Site sobre economia, imóveis e bolha imobiliária de Brasília. Tentarei abordar também a especulação desenfreada, a exuberância irracional, o excesso de crédito para o endividamento da população e a dívida pública do nosso país (a verdadeira). O blog não é imparcial. Acredito na existência da bolha imobiliária baseado em estudos e fatos constatados, portanto não esperem ver notícias contrárias à bolha por aqui. Elas só aparecerão se eu mudar de opinião.
New York University Professor Nouriel Roubini said he expects a 35 percent to 40 percent chance of the U.S. entering a double-dip recession, highlighting the risks faced by the world’s largest economy.
“Since second quarter growth in U.S. was only 1.7 percent and everything’s going to be weaker in the second half of the year, by the fourth quarter economic growth in the U.S. could be as low as 1 percent,” Roubini said in a conference today in Seoul. “The growth rate is so low it’s going to feel like a recession even if technically this is not a recession.”
Federal Reserve policy makers last month said U.S. growth is likely to be “modest in the near term” and added that they are prepared to ease monetary policy further if needed. The recovery of advanced economies including the U.S. is likely to be anemic and “U-shaped,” Roubini said.
The dollar today fell to a 15-year low versus the yen and its weakest since January against the euro before the release of economic reports likely to fuel speculation the Fed will loosen credit further to support prices. The U.S. currency traded at 81.19 yen at 2:02 p.m. in Tokyo from 81.81 in New York yesterday, and is at $1.4075 per euro from $1.3961.
A U.S. jobless rate hovering near 10 percent is shaking consumer confidence and limiting spending, the biggest part of the economy.
Roubini, who predicted the credit crisis, said that the U.S.’s potential growth rate is about 3 percent. Since the pace of expansion is much slower than that, there won’t be enough creation of jobs in the U.S., he said.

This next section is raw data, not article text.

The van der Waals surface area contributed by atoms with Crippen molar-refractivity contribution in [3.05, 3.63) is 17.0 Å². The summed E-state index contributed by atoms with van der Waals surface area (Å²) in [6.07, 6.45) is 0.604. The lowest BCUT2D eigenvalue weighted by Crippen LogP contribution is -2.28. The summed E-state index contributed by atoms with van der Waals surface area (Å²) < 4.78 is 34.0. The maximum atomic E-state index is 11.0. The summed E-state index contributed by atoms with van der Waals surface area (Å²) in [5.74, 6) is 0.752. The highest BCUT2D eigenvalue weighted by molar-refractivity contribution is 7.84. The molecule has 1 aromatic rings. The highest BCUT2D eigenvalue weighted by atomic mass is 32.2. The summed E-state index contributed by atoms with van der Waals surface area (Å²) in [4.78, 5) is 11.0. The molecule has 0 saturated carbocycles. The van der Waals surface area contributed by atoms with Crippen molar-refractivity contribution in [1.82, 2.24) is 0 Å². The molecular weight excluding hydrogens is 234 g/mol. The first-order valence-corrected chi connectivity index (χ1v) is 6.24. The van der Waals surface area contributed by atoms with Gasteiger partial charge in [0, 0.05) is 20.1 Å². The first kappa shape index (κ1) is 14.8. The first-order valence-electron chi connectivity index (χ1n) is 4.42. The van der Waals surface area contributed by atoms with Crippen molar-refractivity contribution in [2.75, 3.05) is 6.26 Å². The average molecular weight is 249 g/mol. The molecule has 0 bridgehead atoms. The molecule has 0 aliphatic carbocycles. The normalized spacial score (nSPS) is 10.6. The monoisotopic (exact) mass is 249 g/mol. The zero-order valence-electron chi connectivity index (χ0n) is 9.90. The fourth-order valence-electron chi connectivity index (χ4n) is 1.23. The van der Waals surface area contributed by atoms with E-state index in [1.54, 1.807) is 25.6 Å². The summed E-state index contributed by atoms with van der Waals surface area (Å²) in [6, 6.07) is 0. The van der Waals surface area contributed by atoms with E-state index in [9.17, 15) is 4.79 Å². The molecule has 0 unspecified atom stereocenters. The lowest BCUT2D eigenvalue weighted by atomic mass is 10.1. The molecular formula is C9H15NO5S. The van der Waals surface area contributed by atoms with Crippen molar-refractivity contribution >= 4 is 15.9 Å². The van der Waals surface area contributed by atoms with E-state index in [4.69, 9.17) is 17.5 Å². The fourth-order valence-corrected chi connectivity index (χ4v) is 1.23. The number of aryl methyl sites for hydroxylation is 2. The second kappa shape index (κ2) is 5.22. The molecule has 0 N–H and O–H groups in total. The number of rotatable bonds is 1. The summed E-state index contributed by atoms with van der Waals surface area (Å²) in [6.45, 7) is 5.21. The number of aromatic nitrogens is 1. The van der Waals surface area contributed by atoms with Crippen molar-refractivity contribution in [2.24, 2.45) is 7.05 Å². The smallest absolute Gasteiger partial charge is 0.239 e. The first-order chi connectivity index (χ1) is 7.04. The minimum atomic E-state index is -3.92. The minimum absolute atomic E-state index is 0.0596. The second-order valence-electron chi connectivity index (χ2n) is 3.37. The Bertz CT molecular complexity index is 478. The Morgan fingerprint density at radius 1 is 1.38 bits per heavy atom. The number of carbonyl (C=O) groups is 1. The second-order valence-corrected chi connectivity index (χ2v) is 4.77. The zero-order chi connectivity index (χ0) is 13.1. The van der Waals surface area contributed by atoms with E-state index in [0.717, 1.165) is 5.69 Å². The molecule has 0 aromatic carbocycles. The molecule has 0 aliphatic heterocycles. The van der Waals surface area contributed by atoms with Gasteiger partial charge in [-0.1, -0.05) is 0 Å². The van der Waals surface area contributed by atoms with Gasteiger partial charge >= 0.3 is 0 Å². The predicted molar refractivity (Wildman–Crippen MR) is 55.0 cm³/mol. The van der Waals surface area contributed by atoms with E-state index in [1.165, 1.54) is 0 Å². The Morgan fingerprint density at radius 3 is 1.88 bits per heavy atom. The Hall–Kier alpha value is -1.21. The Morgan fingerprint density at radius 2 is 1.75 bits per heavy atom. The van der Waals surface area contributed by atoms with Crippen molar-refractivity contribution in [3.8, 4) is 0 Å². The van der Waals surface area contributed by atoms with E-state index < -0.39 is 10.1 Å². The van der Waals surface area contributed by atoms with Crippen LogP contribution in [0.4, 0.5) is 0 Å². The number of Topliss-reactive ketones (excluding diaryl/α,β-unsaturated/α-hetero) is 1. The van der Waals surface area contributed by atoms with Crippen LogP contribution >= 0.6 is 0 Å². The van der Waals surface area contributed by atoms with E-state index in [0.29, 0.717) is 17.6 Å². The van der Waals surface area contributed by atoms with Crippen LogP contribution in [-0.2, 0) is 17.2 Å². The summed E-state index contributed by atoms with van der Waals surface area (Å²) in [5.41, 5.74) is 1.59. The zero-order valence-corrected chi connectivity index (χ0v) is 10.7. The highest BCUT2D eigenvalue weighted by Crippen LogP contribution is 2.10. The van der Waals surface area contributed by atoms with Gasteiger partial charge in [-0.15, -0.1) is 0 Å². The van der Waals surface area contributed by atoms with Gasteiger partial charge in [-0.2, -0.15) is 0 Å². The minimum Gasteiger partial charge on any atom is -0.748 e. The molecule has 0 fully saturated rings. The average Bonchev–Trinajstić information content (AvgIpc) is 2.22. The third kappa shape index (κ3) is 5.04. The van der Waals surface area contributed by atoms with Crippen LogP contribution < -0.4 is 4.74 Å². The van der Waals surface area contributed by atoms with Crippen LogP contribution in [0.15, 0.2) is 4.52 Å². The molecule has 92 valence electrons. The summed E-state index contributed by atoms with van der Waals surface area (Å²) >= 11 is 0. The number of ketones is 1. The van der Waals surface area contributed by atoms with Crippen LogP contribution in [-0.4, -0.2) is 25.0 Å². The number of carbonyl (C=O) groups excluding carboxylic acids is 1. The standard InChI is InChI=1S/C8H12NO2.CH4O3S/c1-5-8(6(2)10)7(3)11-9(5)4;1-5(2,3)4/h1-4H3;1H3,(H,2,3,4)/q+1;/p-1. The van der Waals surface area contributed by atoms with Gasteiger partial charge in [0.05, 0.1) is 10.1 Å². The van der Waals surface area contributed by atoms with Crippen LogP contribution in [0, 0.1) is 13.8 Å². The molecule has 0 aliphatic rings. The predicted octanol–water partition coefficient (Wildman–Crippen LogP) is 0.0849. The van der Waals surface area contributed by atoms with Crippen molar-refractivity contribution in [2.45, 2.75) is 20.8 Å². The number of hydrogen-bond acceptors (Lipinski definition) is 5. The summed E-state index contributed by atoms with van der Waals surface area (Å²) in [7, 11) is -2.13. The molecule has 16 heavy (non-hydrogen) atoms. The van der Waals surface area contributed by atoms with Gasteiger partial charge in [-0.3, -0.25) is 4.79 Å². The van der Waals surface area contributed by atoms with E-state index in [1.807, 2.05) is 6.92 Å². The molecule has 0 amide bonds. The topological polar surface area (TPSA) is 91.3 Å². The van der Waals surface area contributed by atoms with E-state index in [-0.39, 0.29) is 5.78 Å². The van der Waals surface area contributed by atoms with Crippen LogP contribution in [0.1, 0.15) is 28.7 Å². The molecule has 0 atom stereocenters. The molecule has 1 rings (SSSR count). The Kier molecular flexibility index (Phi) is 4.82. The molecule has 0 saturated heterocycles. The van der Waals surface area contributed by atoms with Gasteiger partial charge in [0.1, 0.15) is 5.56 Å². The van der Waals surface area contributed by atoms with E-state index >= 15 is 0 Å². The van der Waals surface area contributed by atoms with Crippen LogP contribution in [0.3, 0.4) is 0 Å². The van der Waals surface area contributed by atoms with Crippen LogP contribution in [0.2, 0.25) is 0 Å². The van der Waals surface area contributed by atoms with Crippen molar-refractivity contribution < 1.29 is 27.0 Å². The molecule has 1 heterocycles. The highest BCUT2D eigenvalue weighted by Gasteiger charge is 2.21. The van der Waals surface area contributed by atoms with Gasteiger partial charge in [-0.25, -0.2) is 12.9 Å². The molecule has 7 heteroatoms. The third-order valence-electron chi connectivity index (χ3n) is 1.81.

Weak U.S. growth in the second quarter means the odds of a double-dip recession is as high as 40 percent from the previous 25 percent, said Roubini, chairman of New York-based Roubini Global Economics LLC.
Deflation is the biggest risk for advanced economies, Roubini said. Japan’s producer prices in September fell for the first time since July as the yen’s gain makes imports cheaper, according to Bank of Japan data released today.
U.S. consumer prices rose 0.2 percent in September after a 0.3 percent gain the prior month, according to the median forecast of economists surveyed by Bloomberg News before tomorrow’s report.
Roubini said Japan’s central bank isn’t reacting aggressively to economic developments. The Bank of Japan on Oct. 5 created a 5 trillion yen ($61 billion) fund to buy bonds and other assets, and pledged to keep its benchmark interest rate at “virtually zero” until the end of deflation is in sight.
In contrast with the sluggish pace of recovery among advanced economies, emerging economies are likely to undergo rapid and sharp rebounds, Roubini said.